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Children's matter

Were you in a de facto relationship?

A de facto relationship is defined in Section 4AA of the Family Law Act 1975. The law requires that you and your former partner, who may be of the same or opposite sex, had a relationship as a couple living together on a genuine domestic basis. However, your relationship is not a de facto relationship if you were legally married to one another or if you are related by family.

But what counts as de facto? Does going to all the same events together, does attending family gatherings, does having a hild?

In Crick & Bennett [2018] FamCAFC 68 (13 April 2018) the Full Court (Ainslie-Wallace, Aldridge & Watts JJ) dismissed the De Facto Husband (DF Husband)’s appeal against Tonkin J’s declaration that a de facto relationship existed while he lived in the De Facto Wife (DF Wife)’s home from 2001 to 2014. He argued that despite having a child in 2003 they had lived apart under one roof since 2004, never acquiring any joint property or operating any joint account.

The DF Wife gave evidence that the parties went out to events where they ‘presented as a couple’ but the DF Husband denied this. The DF Husband accepted that the parties attended many family, social and school events with their child but denied that when they were at these events the parties ‘presented as a couple’. The Full Court indicated that the DF Husband “did not set out any facts or circumstances that could illuminate his assertion and it is impossible to attribute any probative weight to that evidence.”

In this case, the Full Court placed highest importance to the determination of whether the parties had ‘a relationship as a couple living together on a genuine domestic basis’ [s4AA(1)(c)) of the Act]. The concept of whether the parties are a ‘couple’ is part of the test. The primary Judge in this case found that between the alleged period the parties attended many social and family events including family Christmases, birthdays, events held at the parties home and at their relatives’ home as well as the child’s school functions. The Full Court continued to state “This was significant evidence of the public aspects of the . . . relationship and supported a finding that there was a de facto relationship. If the appellant wished to contend that the parties’ conduct at those events led to a different conclusion then it was incumbent on him to adduce evidence to support that proposition”.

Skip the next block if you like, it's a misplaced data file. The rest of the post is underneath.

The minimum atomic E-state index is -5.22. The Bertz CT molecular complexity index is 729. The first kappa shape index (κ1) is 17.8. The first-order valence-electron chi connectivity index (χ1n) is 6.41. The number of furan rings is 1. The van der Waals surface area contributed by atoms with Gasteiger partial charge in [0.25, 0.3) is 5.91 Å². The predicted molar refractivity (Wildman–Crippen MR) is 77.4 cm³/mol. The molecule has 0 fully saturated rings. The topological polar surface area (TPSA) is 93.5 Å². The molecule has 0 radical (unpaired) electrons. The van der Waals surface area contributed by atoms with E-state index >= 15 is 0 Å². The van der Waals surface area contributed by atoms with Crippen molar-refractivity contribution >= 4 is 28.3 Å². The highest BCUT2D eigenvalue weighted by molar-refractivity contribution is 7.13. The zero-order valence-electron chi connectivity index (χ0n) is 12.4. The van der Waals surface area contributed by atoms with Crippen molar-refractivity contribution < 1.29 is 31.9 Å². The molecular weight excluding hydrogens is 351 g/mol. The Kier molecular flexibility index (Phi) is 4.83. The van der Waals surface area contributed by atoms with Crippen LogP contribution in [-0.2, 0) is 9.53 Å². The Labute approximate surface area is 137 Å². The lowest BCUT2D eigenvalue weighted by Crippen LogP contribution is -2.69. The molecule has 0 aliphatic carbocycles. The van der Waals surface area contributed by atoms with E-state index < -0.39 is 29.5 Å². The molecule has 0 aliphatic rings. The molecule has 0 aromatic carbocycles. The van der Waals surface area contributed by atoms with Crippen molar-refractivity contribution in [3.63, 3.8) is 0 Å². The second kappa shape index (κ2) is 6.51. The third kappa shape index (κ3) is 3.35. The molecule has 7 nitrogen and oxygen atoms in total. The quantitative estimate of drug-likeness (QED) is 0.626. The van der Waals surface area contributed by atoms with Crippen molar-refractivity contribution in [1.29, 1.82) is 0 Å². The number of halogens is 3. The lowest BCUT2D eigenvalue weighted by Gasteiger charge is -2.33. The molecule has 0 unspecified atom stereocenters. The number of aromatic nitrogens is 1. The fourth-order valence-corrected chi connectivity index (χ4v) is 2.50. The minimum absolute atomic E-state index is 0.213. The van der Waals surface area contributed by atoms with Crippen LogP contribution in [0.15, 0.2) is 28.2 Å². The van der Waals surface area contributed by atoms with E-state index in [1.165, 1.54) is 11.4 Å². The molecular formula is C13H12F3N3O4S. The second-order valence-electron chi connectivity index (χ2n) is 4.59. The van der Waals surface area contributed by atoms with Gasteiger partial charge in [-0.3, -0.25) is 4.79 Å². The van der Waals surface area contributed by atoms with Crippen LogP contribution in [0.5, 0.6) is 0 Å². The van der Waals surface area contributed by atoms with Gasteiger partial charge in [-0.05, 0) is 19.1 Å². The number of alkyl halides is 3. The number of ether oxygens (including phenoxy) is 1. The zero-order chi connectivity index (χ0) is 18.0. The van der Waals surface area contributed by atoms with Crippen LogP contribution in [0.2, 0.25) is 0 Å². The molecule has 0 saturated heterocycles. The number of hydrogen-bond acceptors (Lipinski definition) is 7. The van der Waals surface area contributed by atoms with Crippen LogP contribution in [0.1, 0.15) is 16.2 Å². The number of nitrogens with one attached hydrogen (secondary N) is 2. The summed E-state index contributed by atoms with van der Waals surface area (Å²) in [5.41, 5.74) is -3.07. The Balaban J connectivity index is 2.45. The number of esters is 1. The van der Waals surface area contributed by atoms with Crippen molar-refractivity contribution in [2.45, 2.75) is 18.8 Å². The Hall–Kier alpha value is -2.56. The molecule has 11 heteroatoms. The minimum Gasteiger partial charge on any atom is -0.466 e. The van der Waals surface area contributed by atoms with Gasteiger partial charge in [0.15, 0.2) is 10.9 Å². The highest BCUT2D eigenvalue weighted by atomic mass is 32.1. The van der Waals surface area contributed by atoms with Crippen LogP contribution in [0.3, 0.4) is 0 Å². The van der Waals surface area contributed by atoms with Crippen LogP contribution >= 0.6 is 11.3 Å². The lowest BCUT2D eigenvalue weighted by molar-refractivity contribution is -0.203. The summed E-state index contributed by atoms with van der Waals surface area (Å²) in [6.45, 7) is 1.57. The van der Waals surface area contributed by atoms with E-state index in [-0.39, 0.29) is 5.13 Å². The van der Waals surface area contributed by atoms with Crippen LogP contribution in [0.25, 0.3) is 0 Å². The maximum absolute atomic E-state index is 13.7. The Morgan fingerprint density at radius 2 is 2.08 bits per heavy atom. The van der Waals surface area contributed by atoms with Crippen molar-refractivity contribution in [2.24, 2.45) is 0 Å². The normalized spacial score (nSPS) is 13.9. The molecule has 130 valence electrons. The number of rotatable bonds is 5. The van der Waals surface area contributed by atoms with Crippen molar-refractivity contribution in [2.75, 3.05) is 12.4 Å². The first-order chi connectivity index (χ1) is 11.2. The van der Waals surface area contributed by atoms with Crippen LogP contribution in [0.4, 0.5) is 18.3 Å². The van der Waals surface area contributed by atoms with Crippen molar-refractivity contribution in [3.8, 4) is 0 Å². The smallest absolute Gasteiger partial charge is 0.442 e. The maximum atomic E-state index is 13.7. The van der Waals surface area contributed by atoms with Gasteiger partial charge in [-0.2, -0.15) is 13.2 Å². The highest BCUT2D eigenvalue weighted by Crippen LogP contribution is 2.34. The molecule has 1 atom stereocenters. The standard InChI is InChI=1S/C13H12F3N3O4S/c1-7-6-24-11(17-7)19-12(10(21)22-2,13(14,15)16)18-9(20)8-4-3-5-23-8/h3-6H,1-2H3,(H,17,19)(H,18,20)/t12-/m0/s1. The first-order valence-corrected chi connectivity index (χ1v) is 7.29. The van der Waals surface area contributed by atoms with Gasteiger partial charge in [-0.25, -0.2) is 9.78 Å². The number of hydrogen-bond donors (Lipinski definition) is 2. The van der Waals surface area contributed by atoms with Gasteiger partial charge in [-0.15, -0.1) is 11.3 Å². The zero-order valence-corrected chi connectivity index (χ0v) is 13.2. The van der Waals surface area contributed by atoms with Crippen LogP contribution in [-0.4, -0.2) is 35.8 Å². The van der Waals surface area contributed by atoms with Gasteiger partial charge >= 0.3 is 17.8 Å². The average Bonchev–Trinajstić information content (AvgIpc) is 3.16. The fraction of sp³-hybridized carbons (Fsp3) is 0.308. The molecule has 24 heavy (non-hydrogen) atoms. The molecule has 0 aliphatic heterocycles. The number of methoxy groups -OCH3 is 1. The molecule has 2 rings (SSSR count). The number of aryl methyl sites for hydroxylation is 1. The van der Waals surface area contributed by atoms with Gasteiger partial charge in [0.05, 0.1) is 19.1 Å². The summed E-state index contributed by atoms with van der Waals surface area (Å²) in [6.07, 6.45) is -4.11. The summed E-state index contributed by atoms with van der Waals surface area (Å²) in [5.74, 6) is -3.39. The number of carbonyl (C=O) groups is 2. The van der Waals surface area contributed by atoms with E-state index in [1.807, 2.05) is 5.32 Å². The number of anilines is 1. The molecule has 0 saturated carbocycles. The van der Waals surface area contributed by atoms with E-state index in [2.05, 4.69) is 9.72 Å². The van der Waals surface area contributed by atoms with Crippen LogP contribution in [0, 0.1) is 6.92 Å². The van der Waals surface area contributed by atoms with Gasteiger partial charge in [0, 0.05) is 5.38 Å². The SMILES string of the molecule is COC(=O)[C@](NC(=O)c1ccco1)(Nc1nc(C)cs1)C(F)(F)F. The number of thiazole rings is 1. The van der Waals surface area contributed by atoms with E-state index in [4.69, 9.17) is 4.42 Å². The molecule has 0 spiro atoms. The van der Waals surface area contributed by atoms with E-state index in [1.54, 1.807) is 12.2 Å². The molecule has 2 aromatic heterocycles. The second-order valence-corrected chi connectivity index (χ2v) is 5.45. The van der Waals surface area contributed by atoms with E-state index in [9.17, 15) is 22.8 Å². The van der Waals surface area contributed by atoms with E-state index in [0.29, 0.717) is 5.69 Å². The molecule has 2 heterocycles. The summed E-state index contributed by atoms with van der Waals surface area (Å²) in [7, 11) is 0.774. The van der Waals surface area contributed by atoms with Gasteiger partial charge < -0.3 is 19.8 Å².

Other than establishing that you were ‘living together on a genuine domestic basis’ you’re your former partner, you must satisfy the Court of all of the following:

  1. you meet one of the following four gateway criteria

    1. That the period for the de facto relationship is at least 2 years

    2. That there is a child in the de facto relationship

    3. That the relationship is or was registered under a prescribed law of a State or Territory

    4. When assessing property or custodial claims in cases of a breakdown of a relationship, it is recognised that significant contributions were being made by one party and the failure to issue an order would result in a serious injustice

  2. you have a geographical connection to a participating jurisdiction